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The Bıology and Damage of Lymantria dispar L. (Lepidoptera: Lymantridae), Whıch Harms Leaved Tress ın and Around the cıty of Batum ın Georgıan Republıc, and the Control Agaınst ıt

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1 Temmuz 2018 Pazar

The Bıology and Damage of Lymantria dispar L. (Lepidoptera: Lymantridae),

Whıch Harms Leaved Tress ın and Around the cıty of Batum ın Georgıan

Republıc, and the Control Agaınst ıt

Temel GÖKTÜRK1             Yaşar AKSU2

1The University of Artvin Coruh, Faculty of Forestry

                                                     2Artvin Forest Department, Forest Protection


We have 276 kilometers of borders with Georgia, which is our northern neighbor. Our regions that are in the borderline have similar cultural and linguistic properties, and the factors that cause damages in forests and agricultural fields are also similar. One of these harmful factors is insects. Lymantria dispar L. (Lepidoptera; Lymantridae) cause important damages in and around Georgia-Batum City and in Artvin City in Turkey. This study was conducted for the purpose of determining the biology, damage and fight against L. dispar in areas that have thick leaved trees with mainly oak (Quercus) forests in 2013-2014. The material of the study consisted of eggs, pupa and larvae of L.dispar, wire cages and NeemAzal®-T/S and Dipel® DF BT 500gr/100lt (Bacillus thuringiensis var. kurstaki). 40 larvae were placed in cages and were fed with fresh oaken leaves. After the administration of the medications, the cages were checked every 6 hours and the alive and dead larvae were counted. The trials were performed with 4 repetitions, and the data were analyzed in a statistical manner. At the end of the study, it was determined that L. dispar gave one generation in annual scale in Georgia-Batum, caused most damage in oak trees, the larvae hatched in March-April and became pupa after 6-9 weeks of nutrition, and the adults of the pupa laid 150-600 eggs. L. dispar fed on the leaves of Quercus, Salix Populus, Fagus, Castanea, Ulmus, Betula, Acer and all fruit trees, and caused damages in the region. It was also determined that the larvae caused the most damage in fruit trees. For the purpose of fighting L.dispar larvae, organic and bio-insecticide applications were performed and the effect rate was determined as 83.6% in Dipel® DF BT; as 81.3% in NeemAzal®-T/S. It was also determined that the Exorista segregata Rondani, Drino inconspicua Meigen, Compsilura coccinnata Meigen (Diptera, Tachinidae) and Brachymeria intermedia (Nees) (Hymenoptera, Chalcididae) parasitoids came out from some of the caterpillars placed in the cages. In on-site observations, it was also seen that Calosoma sycophanta (L.) (Coleoptera, Carabidae) fed on the larvae of L.dispar, and some bird species played important roles in the decrease in the population of the larvae.In the light of these data, it was concluded that NeemAzal and Dipel may be used in the fight against L.dispar; and in addition, natural enemies of this insect must be protected to be influential in the control.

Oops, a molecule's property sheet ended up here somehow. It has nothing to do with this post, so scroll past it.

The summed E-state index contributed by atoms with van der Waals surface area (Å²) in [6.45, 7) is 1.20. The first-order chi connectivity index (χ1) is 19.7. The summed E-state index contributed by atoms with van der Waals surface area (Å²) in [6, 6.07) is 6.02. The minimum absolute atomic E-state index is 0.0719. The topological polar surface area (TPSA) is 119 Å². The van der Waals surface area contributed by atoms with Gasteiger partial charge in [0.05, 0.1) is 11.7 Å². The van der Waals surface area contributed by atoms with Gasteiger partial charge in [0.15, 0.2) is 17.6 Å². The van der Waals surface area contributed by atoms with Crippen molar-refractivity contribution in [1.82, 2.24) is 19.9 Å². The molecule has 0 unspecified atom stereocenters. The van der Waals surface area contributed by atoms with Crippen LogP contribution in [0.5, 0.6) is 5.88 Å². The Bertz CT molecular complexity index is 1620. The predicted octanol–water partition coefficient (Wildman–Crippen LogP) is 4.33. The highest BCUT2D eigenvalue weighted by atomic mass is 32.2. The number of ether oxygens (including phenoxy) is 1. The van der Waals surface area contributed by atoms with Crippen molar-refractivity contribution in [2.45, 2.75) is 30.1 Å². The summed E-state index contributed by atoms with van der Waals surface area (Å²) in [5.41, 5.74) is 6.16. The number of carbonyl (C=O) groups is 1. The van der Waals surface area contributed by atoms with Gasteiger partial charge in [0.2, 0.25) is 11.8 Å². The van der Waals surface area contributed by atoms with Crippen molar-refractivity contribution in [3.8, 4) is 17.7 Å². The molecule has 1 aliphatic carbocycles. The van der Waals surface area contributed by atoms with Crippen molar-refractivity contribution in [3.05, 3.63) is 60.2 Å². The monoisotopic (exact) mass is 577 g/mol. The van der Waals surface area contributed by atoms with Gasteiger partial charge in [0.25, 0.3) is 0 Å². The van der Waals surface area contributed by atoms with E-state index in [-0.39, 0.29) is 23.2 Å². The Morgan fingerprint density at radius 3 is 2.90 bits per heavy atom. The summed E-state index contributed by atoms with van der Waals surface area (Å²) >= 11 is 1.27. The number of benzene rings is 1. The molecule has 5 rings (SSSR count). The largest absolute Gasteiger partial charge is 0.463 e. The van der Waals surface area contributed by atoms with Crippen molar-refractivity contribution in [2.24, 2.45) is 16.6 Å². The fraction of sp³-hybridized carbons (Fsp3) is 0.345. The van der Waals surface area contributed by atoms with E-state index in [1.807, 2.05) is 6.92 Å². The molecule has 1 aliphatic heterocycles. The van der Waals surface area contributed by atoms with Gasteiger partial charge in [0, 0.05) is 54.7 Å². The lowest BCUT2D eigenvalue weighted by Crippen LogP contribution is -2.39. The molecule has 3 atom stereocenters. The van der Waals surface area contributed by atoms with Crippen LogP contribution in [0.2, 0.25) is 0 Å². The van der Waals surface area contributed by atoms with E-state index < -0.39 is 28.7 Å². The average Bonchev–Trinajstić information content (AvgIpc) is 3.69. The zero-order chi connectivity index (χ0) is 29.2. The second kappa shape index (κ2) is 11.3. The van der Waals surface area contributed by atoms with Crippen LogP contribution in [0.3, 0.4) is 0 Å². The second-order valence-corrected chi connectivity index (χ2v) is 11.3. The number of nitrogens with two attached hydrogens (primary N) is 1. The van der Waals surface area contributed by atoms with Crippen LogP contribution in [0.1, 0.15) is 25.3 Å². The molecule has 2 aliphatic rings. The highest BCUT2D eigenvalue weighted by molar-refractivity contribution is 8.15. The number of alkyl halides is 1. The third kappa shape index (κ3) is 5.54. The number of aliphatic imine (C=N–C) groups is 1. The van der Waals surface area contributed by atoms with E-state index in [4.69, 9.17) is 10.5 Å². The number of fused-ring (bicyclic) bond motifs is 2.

KeyWords: Lymantria dispar, NeemAzal, Dipel


Yayın yeri: Göktürk, T.; Aksu, Y.;  The Bıology And Damage Of Lymantria dispar L. (Lepidoptera: Lymantridae), Whıch Harms Leaved Tress In And Around The Cıty Of Batum In Georgıan Republıc, And The Control Agaınst It, 1. International Congress On Vacational and Technical Sciences, The Book Of Abstracts 2017 Batumi / Georgıa. Pages 103-104.


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